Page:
Twenty-seven companies of soldiers would also be deployed to help police ensure that people who want to vote can do so, he said on Saturday.
Mr Chalerm, who is also the caretaker labour minister, said the CMPO would use its authority under the emergency decree to ensure a smooth election.
The vote, which is costing taxpayers 3.8 billion baht and will not produce enough MPs to convene a House sitting, is being boycotted by the opposition Democrat Party.
The anti-government People's Democratic Reform Committee (PDRC) has said it would not obstruct voting but some of its more radical followers disrupted many advance polls and forced their closure last Sunday.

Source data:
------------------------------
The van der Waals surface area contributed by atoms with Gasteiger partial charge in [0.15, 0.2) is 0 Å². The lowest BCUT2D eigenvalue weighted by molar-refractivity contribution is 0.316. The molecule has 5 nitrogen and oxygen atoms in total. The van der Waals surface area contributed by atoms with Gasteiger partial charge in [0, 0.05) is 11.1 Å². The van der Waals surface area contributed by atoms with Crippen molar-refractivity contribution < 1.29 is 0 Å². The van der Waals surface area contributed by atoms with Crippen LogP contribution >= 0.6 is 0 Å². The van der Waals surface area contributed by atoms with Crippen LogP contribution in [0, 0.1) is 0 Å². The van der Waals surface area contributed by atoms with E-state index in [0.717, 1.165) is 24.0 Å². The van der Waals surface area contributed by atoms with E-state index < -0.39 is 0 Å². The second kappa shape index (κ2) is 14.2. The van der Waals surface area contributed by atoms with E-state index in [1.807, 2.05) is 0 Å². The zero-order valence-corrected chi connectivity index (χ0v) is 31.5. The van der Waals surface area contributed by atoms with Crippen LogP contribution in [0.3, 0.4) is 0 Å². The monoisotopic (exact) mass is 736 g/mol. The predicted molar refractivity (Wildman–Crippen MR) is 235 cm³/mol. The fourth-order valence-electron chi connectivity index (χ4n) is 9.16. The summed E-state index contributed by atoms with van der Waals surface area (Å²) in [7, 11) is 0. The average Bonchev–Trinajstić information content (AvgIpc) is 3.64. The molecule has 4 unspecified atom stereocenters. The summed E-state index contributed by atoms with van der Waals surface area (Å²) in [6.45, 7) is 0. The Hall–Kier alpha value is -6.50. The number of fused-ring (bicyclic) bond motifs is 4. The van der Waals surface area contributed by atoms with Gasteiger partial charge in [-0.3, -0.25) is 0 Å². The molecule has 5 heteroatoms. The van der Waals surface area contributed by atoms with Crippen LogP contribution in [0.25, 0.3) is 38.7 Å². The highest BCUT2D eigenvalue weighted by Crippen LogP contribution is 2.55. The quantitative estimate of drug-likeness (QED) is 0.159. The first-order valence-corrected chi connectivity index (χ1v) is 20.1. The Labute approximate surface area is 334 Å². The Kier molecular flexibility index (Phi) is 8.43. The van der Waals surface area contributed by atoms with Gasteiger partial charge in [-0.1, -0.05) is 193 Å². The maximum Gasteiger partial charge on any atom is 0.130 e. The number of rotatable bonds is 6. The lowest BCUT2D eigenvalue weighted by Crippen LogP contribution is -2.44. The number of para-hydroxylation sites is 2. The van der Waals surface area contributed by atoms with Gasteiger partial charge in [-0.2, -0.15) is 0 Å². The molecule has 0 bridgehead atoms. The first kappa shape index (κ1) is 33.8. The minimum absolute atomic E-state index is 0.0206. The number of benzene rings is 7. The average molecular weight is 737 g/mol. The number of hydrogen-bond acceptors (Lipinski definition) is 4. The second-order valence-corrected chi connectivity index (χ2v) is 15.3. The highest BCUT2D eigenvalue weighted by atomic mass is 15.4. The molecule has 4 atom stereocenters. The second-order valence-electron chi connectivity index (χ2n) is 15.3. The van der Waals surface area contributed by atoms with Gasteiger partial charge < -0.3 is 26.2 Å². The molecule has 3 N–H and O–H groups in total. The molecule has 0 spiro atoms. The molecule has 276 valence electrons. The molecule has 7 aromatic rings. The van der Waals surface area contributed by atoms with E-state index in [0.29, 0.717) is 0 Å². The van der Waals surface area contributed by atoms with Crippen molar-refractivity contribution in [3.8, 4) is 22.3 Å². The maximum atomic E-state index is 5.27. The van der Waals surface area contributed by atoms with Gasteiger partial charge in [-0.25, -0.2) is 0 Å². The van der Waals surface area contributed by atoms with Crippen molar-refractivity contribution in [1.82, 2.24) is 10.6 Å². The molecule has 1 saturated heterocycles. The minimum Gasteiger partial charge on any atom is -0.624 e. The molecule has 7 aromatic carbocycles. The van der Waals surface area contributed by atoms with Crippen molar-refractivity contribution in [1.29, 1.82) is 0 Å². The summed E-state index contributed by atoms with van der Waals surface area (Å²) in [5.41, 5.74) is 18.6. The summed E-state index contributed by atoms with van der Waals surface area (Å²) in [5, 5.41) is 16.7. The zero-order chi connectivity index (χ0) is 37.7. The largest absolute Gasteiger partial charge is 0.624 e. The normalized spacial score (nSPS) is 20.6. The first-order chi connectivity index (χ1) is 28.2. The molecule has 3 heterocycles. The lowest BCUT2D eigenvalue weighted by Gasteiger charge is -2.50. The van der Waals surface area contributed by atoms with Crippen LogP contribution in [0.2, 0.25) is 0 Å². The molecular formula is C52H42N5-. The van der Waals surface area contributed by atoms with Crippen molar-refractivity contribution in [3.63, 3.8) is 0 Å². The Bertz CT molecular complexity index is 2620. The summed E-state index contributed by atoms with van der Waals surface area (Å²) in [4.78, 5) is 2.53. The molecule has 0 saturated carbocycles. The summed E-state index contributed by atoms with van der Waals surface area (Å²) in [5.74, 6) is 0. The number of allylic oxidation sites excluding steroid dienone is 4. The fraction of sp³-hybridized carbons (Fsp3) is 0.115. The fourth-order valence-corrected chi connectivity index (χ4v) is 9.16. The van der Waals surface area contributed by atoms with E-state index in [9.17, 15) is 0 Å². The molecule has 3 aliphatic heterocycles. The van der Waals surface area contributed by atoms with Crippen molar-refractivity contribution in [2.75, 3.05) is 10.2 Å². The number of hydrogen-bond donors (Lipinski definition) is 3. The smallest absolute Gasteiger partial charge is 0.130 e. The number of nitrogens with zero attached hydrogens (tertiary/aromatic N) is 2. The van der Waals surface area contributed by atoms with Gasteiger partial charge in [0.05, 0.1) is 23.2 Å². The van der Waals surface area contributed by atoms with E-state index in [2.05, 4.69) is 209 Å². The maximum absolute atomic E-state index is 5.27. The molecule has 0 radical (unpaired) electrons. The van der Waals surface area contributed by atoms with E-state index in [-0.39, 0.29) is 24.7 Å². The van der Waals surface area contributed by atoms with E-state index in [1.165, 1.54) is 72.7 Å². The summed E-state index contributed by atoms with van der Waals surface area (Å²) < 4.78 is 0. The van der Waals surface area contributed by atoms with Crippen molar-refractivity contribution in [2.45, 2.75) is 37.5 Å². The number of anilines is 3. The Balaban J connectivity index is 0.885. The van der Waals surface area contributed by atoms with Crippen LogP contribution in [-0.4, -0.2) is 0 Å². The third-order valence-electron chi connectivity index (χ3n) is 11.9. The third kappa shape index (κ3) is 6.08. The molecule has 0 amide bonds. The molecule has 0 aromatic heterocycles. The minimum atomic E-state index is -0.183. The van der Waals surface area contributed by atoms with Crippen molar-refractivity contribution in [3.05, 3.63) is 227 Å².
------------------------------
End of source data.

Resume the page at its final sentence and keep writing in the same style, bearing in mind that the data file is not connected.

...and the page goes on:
Mr Chalerm said he was concerned about possible violent confrontations between anti-government protesters who might block some polling stations and people turning out to exercise their constitutional rights.
PDRC protesters in some southern provinces have been surrounding post offices in an attempt to prevent ballots from being delivered to polling stations. Mr Chalerm said it was the duty of the Election Commission to settle the problem.